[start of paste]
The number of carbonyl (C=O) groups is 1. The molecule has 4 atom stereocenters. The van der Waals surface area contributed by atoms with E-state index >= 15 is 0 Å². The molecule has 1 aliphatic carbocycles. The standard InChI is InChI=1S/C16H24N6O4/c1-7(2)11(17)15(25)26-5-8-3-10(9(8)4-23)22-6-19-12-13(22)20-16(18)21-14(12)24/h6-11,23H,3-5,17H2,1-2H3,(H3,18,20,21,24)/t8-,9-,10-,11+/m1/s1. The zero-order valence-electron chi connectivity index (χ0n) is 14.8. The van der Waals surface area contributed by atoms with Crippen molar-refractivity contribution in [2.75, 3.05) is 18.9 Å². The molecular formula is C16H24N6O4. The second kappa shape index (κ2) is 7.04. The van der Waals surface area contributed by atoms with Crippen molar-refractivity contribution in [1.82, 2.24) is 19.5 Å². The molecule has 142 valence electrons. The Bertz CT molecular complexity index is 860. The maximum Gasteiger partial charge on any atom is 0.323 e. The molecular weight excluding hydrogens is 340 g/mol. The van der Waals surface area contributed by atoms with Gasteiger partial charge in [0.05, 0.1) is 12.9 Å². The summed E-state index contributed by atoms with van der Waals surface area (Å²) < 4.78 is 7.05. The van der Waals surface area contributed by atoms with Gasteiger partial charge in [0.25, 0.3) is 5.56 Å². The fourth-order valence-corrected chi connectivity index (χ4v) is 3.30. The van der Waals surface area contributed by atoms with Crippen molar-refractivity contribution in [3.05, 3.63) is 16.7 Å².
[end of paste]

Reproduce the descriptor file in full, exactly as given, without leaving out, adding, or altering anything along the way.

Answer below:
The number of carbonyl (C=O) groups is 1. The molecule has 4 atom stereocenters. The van der Waals surface area contributed by atoms with E-state index >= 15 is 0 Å². The molecule has 1 aliphatic carbocycles. The standard InChI is InChI=1S/C16H24N6O4/c1-7(2)11(17)15(25)26-5-8-3-10(9(8)4-23)22-6-19-12-13(22)20-16(18)21-14(12)24/h6-11,23H,3-5,17H2,1-2H3,(H3,18,20,21,24)/t8-,9-,10-,11+/m1/s1. The zero-order valence-electron chi connectivity index (χ0n) is 14.8. The van der Waals surface area contributed by atoms with Crippen molar-refractivity contribution in [2.75, 3.05) is 18.9 Å². The molecular formula is C16H24N6O4. The second kappa shape index (κ2) is 7.04. The van der Waals surface area contributed by atoms with Crippen molar-refractivity contribution in [1.82, 2.24) is 19.5 Å². The molecule has 142 valence electrons. The Bertz CT molecular complexity index is 860. The maximum Gasteiger partial charge on any atom is 0.323 e. The molecular weight excluding hydrogens is 340 g/mol. The van der Waals surface area contributed by atoms with Gasteiger partial charge in [0.05, 0.1) is 12.9 Å². The summed E-state index contributed by atoms with van der Waals surface area (Å²) < 4.78 is 7.05. The van der Waals surface area contributed by atoms with Gasteiger partial charge in [0.25, 0.3) is 5.56 Å². The fourth-order valence-corrected chi connectivity index (χ4v) is 3.30. The van der Waals surface area contributed by atoms with Crippen molar-refractivity contribution in [3.05, 3.63) is 16.7 Å².